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War in Heaven, A Novel Paperback – January 1, 2004


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Product Details

  • Paperback: 256 pages
  • Publisher: Wm. B. Eerdmans Pub. Co.; New edition edition (January 1, 2004)
  • Language: English
  • ISBN-10: 0802812198
  • ISBN-13: 978-0802812193
  • Product Dimensions: 7.6 x 5.3 x 0.6 inches
  • Shipping Weight: 1.6 ounces (View shipping rates and policies)
  • Average Customer Review: 4.2 out of 5 stars  See all reviews (38 customer reviews)
  • Amazon Best Sellers Rank: #358,283 in Books (See Top 100 in Books)

Editorial Reviews

Amazon.com Review

"The telephone was ringing wildly," begins Charles Williams's novel War in Heaven, "but without result, since there was no-one in the room but the corpse." From this abrupt--and darkly humorous--start, Williams takes us on a 20th-century version of the Grail quest, with an Archdeacon, a Duke, and an editor playing the old Arthurian roles. Throughout, Williams reminds us that these legends were above all about divine, not just human, romance. While filled with marvels and black magic, the novel also suggests that the devil just might be what the face of God looks like to those who have sought destruction, just as that face is love to those who have sought love. The choice, Williams affirms, is always ours. --Doug Thorpe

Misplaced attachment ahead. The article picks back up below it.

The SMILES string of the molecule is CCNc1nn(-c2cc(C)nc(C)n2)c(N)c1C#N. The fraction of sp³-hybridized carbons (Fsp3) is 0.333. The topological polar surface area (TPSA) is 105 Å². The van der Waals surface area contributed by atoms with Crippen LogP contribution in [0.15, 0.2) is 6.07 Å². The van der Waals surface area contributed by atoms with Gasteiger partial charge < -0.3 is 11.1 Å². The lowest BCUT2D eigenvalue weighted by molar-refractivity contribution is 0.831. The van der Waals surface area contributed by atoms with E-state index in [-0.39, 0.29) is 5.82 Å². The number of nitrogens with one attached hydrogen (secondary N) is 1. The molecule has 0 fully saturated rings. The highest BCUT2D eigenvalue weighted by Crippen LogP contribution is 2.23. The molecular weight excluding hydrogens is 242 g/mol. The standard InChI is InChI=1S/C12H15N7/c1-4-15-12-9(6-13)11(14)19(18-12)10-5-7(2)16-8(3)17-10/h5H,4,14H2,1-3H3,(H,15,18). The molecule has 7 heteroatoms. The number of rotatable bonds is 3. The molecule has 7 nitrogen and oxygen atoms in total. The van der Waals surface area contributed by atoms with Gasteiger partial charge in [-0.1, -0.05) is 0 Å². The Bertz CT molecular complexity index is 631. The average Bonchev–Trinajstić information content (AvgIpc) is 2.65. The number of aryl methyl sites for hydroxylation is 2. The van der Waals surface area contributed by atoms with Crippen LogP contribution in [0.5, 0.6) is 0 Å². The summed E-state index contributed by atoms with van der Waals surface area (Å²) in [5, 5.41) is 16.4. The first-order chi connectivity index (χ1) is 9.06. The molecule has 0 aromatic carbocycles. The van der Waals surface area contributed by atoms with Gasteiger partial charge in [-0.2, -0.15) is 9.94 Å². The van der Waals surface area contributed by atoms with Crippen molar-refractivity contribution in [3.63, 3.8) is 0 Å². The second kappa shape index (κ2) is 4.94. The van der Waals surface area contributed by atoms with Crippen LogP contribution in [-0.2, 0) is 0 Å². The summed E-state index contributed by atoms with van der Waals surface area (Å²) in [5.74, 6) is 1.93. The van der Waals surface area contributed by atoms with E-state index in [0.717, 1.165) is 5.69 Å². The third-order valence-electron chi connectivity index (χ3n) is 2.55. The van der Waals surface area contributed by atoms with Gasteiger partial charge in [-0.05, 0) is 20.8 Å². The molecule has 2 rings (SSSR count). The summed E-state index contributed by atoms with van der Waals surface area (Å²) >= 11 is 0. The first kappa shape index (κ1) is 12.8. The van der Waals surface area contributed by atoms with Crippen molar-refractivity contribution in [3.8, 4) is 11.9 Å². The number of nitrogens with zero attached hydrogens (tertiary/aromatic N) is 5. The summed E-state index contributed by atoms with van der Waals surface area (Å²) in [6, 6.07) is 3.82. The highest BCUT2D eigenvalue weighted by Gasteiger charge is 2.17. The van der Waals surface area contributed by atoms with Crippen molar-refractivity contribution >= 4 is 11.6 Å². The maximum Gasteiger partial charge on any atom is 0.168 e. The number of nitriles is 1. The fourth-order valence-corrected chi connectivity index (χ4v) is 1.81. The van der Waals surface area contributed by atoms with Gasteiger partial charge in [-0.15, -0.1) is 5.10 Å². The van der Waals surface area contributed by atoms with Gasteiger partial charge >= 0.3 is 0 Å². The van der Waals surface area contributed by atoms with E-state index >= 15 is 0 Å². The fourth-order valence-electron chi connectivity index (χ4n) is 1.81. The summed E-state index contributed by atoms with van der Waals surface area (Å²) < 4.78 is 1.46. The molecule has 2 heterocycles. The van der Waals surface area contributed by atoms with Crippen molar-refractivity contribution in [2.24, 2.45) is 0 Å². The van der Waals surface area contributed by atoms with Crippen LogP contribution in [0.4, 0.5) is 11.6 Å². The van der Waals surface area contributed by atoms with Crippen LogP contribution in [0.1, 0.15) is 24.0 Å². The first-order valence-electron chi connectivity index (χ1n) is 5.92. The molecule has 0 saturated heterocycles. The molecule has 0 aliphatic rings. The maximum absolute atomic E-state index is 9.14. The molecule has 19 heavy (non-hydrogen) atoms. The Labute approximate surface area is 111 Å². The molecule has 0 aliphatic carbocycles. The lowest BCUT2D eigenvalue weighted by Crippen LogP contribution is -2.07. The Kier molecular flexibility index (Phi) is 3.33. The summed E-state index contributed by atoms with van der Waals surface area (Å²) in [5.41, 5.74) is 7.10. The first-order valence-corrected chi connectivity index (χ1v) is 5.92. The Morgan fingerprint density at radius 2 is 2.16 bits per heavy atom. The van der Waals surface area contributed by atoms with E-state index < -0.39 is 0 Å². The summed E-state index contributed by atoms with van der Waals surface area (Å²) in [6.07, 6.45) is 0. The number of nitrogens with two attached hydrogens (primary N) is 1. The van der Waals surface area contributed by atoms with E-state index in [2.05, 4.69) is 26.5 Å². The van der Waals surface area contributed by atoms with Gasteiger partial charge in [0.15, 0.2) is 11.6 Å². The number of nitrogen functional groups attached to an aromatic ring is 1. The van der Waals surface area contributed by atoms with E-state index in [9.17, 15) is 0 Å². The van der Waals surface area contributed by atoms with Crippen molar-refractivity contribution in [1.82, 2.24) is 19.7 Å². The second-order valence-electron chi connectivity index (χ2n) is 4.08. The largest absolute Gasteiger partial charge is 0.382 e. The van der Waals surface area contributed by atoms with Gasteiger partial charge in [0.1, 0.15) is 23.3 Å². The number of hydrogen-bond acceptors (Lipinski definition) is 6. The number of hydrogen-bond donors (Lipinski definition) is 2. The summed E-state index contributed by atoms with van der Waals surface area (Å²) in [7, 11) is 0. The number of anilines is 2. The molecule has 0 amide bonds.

About the Author

(1886-1945) An intense, imaginative, magnetic person, Charles Williams was a member of the Inklings, the group of creative Oxford Christians of the 1930s and 1940s that included C. S. Lewis and J. R. R. Tolkien. Though he excelled in many literary genres, Williams is best remembered for his poetry and his original fiction—contemporary religious novels filled with suspense, mystery, and supernatural conflict.

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Customer Reviews

I definitely recommend this book to anyone who enjoys Lewis' science fiction trilogy.
Adrian Yelverton
The thrillers point out what happens when things of great spiritual power, whether they be for good or for evil, come in contact with the average person.
KJJJK